What is interesting about the conclusion of Nassim Nicholas Taleb's book The Black Swan was not how he said he is very aggressive when he can gain exposure to positive Black Swans and very conservative when he is under threat from a negative one. It was the "life-changing advice" he received from a classmate in Paris, who once prevented him from running to catch a subway, saying "I don't run for trains."
Taleb said that while this may seem a very small piece of advice, it registered. Good for him. On a daily basis we come across advice, wisdom, quotes and lessons that have the potential of changing our life, but they simply don't REGISTER. It is always "in one ear, out the other". Look at what Taleb has learned from this "very small piece of advice":
"In refusing to run to catch trains, I have felt the true value of elegance and aesthetics in behaviour, a sense of being in control of my time, my schedule, and my life," Taleb wrote. He has taught himself to resist running to keep on schedule. He has taught himself that one stands above the rat race and the pecking order if one does so by choice.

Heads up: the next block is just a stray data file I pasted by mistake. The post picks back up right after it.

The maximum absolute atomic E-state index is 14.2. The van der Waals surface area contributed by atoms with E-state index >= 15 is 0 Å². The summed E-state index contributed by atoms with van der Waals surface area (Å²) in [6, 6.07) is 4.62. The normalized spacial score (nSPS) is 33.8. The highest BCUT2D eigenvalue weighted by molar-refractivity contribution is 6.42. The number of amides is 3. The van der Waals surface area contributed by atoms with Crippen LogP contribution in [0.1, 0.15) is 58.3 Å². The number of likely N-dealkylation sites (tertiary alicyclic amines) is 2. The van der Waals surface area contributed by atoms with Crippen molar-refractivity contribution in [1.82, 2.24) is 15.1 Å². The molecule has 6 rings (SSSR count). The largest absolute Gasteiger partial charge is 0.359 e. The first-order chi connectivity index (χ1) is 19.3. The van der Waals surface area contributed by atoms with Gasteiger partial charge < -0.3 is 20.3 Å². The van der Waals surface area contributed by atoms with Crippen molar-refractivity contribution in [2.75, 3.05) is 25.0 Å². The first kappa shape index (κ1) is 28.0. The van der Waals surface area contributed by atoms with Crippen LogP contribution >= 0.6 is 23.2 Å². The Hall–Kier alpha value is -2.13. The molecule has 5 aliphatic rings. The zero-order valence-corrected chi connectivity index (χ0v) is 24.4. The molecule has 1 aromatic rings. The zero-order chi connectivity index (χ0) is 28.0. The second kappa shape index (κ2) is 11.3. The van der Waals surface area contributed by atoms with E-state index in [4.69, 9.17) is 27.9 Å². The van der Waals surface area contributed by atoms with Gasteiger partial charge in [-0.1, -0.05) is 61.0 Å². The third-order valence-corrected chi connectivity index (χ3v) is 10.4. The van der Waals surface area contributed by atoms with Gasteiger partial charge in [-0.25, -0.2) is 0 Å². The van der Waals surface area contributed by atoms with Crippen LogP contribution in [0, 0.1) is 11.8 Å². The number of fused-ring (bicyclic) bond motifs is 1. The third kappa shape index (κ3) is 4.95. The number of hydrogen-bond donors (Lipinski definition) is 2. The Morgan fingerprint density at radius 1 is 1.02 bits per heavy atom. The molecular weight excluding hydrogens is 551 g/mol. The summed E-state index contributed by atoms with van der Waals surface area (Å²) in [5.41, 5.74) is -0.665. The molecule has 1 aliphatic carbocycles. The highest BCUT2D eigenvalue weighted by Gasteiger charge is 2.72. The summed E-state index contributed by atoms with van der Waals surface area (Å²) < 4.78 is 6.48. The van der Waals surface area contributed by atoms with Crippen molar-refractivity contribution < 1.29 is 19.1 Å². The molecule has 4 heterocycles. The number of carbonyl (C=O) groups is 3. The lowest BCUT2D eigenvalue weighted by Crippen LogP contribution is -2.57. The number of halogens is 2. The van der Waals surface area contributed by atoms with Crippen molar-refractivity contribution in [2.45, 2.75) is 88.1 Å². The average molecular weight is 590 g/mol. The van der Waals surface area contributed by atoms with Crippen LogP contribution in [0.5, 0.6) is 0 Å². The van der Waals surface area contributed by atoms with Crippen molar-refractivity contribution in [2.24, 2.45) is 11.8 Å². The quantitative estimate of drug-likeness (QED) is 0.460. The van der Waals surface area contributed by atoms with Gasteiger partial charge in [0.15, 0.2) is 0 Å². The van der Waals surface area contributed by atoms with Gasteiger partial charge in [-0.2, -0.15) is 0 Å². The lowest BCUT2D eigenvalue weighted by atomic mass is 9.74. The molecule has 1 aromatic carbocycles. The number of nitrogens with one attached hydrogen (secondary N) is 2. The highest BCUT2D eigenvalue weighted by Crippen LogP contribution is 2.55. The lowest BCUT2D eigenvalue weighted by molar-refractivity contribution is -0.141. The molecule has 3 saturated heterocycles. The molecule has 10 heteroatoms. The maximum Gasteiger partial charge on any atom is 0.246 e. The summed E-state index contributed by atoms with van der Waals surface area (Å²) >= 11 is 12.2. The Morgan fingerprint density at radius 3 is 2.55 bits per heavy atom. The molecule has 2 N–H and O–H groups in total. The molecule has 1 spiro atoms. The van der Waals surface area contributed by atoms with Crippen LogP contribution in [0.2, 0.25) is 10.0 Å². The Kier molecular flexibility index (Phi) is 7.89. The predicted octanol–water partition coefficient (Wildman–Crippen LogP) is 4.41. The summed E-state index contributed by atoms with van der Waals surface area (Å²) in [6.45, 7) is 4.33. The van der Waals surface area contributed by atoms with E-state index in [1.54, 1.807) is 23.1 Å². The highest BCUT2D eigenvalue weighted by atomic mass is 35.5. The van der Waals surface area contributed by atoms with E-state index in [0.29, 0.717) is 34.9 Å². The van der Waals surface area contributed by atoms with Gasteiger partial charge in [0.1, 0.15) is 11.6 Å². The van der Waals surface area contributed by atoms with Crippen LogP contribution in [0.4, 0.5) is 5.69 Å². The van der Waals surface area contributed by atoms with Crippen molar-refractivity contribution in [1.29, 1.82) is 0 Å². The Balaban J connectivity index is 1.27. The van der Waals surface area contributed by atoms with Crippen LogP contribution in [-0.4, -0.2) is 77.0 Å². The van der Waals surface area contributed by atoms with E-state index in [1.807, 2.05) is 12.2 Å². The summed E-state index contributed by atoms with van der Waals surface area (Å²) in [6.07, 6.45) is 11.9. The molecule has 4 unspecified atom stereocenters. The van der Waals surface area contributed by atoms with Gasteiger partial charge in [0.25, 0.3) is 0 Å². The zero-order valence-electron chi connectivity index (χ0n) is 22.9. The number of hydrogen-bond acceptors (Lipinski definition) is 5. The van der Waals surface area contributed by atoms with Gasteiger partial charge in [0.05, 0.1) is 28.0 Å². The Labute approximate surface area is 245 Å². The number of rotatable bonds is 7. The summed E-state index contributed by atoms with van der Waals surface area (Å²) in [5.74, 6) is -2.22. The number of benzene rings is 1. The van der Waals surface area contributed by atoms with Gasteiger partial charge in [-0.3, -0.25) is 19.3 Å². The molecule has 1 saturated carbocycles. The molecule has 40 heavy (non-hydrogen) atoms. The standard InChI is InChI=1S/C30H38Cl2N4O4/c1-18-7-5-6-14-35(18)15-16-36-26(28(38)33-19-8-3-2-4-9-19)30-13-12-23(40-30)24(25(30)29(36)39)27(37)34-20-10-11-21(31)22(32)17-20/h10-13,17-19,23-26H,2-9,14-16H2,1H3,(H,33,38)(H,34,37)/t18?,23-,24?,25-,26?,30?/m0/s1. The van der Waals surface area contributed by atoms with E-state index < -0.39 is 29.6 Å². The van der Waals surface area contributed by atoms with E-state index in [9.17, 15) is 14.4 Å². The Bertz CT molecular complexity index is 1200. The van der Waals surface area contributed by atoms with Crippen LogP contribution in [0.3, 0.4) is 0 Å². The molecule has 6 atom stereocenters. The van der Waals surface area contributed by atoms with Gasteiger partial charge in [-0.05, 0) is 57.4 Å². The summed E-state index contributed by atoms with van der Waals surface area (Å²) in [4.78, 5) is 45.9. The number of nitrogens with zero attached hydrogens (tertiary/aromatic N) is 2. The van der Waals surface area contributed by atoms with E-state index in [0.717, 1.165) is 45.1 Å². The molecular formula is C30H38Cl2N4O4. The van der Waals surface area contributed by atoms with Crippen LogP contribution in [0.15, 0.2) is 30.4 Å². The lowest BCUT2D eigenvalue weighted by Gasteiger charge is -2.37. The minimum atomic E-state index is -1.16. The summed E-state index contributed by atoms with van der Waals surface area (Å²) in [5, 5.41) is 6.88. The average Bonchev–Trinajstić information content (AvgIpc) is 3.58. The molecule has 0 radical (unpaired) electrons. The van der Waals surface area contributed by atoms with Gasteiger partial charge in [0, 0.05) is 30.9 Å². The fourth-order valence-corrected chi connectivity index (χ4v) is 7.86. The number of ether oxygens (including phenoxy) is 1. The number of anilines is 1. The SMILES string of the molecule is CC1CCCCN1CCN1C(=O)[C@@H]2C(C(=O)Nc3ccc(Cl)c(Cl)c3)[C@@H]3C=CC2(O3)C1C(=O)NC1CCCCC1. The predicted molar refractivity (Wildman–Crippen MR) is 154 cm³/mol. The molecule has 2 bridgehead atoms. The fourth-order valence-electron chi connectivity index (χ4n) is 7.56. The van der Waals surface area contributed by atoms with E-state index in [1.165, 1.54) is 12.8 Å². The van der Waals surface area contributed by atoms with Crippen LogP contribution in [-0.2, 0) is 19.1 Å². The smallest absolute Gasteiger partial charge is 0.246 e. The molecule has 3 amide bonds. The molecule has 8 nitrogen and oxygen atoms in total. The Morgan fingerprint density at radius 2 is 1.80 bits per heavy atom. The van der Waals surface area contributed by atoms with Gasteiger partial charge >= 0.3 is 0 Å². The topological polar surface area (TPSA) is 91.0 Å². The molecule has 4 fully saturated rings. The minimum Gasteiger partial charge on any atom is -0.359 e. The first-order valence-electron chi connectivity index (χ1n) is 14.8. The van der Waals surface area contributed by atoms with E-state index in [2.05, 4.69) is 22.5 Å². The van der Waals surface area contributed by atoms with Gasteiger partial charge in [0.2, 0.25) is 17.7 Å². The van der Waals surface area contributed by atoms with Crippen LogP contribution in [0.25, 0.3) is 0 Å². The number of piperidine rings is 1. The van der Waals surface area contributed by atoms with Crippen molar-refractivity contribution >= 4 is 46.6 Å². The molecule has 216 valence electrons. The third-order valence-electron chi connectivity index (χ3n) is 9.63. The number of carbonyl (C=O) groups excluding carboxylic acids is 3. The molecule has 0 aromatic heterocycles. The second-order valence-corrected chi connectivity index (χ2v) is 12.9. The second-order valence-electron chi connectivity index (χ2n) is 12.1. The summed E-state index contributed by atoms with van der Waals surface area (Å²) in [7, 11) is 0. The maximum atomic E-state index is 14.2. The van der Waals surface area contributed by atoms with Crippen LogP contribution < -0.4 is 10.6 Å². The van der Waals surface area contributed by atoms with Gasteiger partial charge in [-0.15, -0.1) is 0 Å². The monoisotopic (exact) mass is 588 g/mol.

He relates this wisdom to Black Swans and said that you are exposed to the improbable only if you let it control you.
I am ashamed to say that while I always secretly sneer at those Hong Kong people who mindlessly flock to a train like some conditioned sheep as soon as they see its door open, I am nevertheless guilty of running to catch a train when I am in a hurry. The irony is that I think I am above them because at least I do it with a reason. It's a classic case of seeing the speck in other people's eyes but not noticing the log in our own.
How ignorant and heady can one get?